14) Robert Farquhar, Daniel Muhonen, Leonard C. Church, "Trajectories and orbital maneuvers for the ISEE-3/ICE comet mission ," American Institute of Aeronautics and Astronautics and American Astronautical Society, Astrodynamics Conference, Seattle, WA, Aug 20-22,1984., paper: AIAA-1984-1976


16) F. L. Scarf, R. W. Fredricks, D. A. Gurnett, E. J. Smith, "The ISEE-C Plasma Wave Investigation," IEEE Transaction on Geoscience Electronics, Vol. GE-16, No 3, July 1978, URL:

17) K. A. Anderson, S. R. Kane, J. H. Primbsch, R. H. Weitzmann, W. D. Evans, R. W. Klebesadel, W. P. Aiello, "X-ray spectrometer experiment aboard the ISEE-C (heliocentric) spacecraft," IEEE Transactions on Geoscience Electronics, Vol. GE-16, Issue 3, July 1978, p. 157-159

18) A. Balogh, R. J. Hynds, J. J. van Rooijen, G. A. Stevens, T. R. Sanderson, K. P. Wenzel, "Energetic Particles in the Heliosphere - Results from the ISEE-3 Spacecraft," ESA Bulletin 27, 1981, pp. 4-12

19) A. Balogh, G. Van Dijen, J. Van Genechten, J. Henrion, R. Hynds, G. Korfmann, T. Iversen, J. Van Rooijen, T. Sanderson, G. Stevens, K. P. Wenzel, "The Low Energy Proton Experiment on ISEE-C," IEEE Transactions on Geoscience Electronics, Vol. GE-16, Issue 3, July 1978, pp. 176-180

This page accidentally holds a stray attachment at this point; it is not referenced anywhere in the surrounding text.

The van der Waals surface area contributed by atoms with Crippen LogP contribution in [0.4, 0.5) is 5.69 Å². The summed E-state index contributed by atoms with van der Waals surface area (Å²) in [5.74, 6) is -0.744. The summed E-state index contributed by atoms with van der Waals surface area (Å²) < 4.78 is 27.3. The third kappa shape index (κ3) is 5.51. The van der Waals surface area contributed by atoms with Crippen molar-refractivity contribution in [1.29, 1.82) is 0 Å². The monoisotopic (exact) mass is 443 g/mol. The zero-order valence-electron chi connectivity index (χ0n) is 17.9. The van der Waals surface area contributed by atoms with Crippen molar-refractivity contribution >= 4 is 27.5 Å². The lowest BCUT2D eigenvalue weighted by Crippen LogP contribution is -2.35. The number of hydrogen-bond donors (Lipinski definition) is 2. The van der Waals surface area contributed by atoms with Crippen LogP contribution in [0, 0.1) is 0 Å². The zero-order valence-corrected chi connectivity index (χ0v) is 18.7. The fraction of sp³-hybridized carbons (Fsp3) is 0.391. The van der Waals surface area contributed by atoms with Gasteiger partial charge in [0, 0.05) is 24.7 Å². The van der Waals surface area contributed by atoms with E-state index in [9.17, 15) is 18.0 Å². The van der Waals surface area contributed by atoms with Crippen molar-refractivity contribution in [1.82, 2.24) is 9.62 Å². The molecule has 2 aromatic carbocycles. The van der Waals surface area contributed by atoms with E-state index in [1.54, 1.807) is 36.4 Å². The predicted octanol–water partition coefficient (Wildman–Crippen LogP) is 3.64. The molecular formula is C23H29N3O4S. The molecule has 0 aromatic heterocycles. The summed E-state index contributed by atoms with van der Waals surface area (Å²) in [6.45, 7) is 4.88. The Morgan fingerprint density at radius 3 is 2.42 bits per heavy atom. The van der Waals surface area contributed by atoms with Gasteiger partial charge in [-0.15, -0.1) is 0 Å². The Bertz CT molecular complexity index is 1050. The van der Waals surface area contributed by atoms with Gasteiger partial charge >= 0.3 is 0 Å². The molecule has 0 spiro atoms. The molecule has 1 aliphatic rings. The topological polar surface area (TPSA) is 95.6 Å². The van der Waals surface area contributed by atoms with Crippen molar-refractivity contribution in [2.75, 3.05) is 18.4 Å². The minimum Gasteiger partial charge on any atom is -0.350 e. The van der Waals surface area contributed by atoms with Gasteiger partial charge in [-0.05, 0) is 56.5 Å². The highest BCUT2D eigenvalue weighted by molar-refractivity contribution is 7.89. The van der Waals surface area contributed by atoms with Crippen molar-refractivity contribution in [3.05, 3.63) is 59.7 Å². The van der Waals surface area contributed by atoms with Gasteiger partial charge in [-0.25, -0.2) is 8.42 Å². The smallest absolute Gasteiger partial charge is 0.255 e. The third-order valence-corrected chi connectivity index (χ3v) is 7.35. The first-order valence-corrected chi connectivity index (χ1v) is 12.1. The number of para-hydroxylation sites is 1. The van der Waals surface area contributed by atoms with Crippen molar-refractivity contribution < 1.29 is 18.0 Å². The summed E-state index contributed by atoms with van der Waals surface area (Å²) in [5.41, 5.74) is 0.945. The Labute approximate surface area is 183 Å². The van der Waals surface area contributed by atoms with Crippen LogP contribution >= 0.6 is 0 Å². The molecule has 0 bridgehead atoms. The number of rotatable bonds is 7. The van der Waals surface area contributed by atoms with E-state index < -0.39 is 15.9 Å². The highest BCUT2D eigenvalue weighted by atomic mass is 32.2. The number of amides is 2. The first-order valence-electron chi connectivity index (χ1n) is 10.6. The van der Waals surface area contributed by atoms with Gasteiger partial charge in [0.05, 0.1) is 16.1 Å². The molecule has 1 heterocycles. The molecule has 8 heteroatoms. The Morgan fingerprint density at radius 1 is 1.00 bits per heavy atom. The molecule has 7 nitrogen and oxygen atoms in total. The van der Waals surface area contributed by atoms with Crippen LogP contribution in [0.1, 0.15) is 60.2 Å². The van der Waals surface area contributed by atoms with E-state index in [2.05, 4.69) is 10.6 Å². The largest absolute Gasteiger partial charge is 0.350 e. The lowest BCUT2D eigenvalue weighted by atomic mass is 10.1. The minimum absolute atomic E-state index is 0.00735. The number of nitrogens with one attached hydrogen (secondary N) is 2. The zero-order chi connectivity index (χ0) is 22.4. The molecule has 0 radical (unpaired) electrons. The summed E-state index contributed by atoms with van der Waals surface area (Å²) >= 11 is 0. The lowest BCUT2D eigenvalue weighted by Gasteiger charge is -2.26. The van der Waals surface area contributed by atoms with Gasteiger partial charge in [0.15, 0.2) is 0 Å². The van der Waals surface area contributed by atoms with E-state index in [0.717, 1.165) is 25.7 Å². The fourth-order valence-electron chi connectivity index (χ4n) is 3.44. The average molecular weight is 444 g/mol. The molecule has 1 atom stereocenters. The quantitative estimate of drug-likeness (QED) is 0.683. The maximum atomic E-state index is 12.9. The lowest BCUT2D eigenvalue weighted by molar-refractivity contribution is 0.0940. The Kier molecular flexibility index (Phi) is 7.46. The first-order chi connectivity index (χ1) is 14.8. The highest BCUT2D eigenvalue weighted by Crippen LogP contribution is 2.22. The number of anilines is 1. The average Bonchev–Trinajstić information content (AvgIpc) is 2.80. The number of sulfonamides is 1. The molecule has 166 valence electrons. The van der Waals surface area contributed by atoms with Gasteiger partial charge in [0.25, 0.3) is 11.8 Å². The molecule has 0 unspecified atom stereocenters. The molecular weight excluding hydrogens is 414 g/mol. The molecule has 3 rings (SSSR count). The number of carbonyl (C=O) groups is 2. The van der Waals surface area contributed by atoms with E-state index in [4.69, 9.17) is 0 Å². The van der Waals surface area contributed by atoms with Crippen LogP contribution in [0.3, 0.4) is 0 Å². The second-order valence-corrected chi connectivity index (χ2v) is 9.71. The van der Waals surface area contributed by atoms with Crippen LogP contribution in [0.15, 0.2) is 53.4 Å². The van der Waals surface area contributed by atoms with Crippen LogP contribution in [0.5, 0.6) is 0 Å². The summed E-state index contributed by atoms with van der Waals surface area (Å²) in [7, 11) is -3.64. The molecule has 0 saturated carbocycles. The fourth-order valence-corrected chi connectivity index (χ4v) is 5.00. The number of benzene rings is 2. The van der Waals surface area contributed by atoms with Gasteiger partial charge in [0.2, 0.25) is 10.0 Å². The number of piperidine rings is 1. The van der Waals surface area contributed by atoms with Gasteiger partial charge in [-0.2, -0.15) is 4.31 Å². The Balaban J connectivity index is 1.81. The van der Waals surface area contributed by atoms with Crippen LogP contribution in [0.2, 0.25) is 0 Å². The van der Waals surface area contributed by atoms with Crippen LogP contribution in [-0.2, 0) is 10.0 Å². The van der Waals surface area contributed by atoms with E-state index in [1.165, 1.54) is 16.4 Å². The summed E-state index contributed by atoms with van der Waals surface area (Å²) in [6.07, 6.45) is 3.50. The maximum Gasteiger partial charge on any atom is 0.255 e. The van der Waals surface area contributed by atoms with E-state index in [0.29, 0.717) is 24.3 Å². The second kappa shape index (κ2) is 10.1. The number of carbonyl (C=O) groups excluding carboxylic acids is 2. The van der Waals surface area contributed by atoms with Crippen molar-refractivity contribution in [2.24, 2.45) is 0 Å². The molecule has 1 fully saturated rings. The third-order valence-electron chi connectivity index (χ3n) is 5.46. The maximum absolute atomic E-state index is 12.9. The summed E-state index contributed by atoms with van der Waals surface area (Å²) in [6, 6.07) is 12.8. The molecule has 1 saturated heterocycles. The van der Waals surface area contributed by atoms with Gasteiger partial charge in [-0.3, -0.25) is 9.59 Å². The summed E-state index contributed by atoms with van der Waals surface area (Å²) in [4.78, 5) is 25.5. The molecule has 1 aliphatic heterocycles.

20) André Balogh, "The ISEE-3/ICE mission," Dec. 18, 1998, URL:

21) "The ISEE-3/ICE Energetic Particle Anisotropy Spectrometer (EPAS)," URL:

22) P. Meyer, P. Evenson, "University of Chicago cosmic ray electrons and nuclei experiment on the H spacecraft," IEEE Transactions on Geoscience Electronics, GE-16, No. 3, July 1978., pp.180-185

23) A.M.A. Frandsen, B. V. Connor, J. Van Amersfoort, E. J. Smith, "The ISEE-C Vector Helium Magnetometer," IEEE Transactions on Geoscience Electronics, GE-16, No. 3, July 1978., pp. 195-198

24) Edward C. Stone, Richard A. Mewaldt, "Research relative to the heavy isotope spectrometer telescope experiment," Final Report, 1 Dec. 1985 - 30 Nov. 1992, California Institute of Technology, Pasadena, Division of Physics, Mathematics, and Astronomy

25) W. E. Althouse, A. C. Cummings, T. L. Garrard, R. A. Mewaldt, E. C. Stone, R. E. Vogt, "A cosmic ray isotope spectrometer," IEEE Transactions on Geoscience Electronics, Vol. 16, Issue 3, July 1978, p.204

26) T. T. von Rosenvinge, F. B. McDonald, J. H. Trainor, M. A. I. Van Hollebeke, I. A. Fisk, " The Medium Energy Cosmic Ray Experiment for ISEE-C," IEEE Transactions on Geoscience Electronics, Vol. GE-16, No. 3, July 1978, pp. 208-212

The information compiled and edited in this article was provided by Herbert J. Kramer from his documentation of: "Observation of the Earth and Its Environment: Survey of Missions and Sensors" (Springer Verlag) as well as many other sources after the publication of the 4th edition in 2002. Comments and corrections to this article are always welcome for further updates (